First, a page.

Expert concerned Government's planned gay conversion therapy law could criminalise parents

There's concern parents could be caught out by the Government's planned gay conversion therapy law.

Under the Bill, they could face jail time if they stop their children from taking puberty blockers.

But the minister doubts that would actually happen.

Puberty blockers - also known as hormone blockers - are medication that delay unwanted physical changes that don't match someone's gender identity.

Youth health expert Dame Sue Bagshaw is confident they are safe.

"They are totally reversible so that when you stop them your own hormones grow up again," she says.

She's supportive of transgender children using them to delay puberty.

But she's worried the Government's new conversion therapy law goes too far - because of the risk parents could end up in jail for preventing their children taking the blockers.

"I think that would be way too extreme," Dame Sue says. "Criminalising things is not a good thing, it doesn't get us anywhere."

Under the Conversion Practices Prohibition Bill, anyone intentionally changing or suppressing someone's gender identity or sexual orientation could be breaking the law. That includes parents who stop their child from using puberty blockers.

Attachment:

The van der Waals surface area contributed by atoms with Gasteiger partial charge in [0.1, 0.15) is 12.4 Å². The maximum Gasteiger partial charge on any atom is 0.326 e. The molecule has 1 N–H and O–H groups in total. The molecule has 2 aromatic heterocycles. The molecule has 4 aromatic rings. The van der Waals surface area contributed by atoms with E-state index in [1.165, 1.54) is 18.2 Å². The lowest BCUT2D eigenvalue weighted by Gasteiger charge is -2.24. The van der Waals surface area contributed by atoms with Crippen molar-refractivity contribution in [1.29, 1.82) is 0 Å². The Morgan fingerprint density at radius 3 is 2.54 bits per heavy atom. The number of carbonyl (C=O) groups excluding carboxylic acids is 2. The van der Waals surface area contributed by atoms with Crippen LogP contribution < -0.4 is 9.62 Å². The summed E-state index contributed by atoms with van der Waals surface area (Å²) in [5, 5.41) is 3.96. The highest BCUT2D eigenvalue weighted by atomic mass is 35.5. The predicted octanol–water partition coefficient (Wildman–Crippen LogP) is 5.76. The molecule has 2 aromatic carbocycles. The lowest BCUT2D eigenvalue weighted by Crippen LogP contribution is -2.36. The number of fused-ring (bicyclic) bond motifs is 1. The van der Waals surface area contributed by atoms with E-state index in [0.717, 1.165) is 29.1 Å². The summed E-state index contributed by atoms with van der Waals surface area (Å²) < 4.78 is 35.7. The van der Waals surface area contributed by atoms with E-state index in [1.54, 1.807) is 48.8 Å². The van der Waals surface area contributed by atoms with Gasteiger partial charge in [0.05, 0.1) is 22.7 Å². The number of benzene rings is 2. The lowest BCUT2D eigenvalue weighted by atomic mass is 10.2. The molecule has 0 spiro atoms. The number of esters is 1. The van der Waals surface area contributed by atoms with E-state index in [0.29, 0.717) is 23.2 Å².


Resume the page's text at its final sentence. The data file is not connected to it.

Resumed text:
"We only want serious cases to be criminalised and we've designed the legislation in that way," says Justice Minister Kris Faafoi.

But ACT Party leader David Seymour is concerned the Bill goes too far.

"Parents should be able to have frank and open conversations with their kids about delicate matters without the threat of going to jail," he says.

But Faafoi doubts that would actually happen, saying there are many steps to get to that point.

"The Attorney-General of the country has to consent to a case going forward to make sure there's enough evidence of that and that it's in the public interest."

The Ministry of Health maintains puberty blockers are safe and reversible. They can be given to children who display what's called gender dysphoria, where they feel they're in the wrong body.

"It buys you time, what these young people need is time as they work through what their identity is," Dame Sue says.

An identity Dame Sue is urging parents to be supportive of.